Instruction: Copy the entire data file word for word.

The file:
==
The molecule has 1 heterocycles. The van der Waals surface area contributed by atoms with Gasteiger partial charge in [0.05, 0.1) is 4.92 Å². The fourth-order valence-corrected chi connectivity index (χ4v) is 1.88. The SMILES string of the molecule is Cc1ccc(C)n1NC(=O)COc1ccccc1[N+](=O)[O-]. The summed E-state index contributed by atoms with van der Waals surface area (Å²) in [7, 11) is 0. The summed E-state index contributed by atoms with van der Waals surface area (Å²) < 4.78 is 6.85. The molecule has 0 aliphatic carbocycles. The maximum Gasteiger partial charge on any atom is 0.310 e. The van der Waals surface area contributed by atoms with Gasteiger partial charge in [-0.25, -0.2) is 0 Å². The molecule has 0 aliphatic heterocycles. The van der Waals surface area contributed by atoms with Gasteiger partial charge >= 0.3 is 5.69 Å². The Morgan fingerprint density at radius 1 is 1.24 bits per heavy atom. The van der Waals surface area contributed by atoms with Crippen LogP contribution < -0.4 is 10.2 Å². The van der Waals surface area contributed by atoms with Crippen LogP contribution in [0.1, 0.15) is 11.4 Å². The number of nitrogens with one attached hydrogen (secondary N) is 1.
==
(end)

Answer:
The molecule has 1 heterocycles. The van der Waals surface area contributed by atoms with Gasteiger partial charge in [0.05, 0.1) is 4.92 Å². The fourth-order valence-corrected chi connectivity index (χ4v) is 1.88. The SMILES string of the molecule is Cc1ccc(C)n1NC(=O)COc1ccccc1[N+](=O)[O-]. The summed E-state index contributed by atoms with van der Waals surface area (Å²) in [7, 11) is 0. The summed E-state index contributed by atoms with van der Waals surface area (Å²) < 4.78 is 6.85. The molecule has 0 aliphatic carbocycles. The maximum Gasteiger partial charge on any atom is 0.310 e. The van der Waals surface area contributed by atoms with Gasteiger partial charge in [-0.25, -0.2) is 0 Å². The molecule has 0 aliphatic heterocycles. The van der Waals surface area contributed by atoms with Gasteiger partial charge >= 0.3 is 5.69 Å². The Morgan fingerprint density at radius 1 is 1.24 bits per heavy atom. The van der Waals surface area contributed by atoms with Crippen LogP contribution < -0.4 is 10.2 Å². The van der Waals surface area contributed by atoms with Crippen LogP contribution in [0.1, 0.15) is 11.4 Å². The number of nitrogens with one attached hydrogen (secondary N) is 1.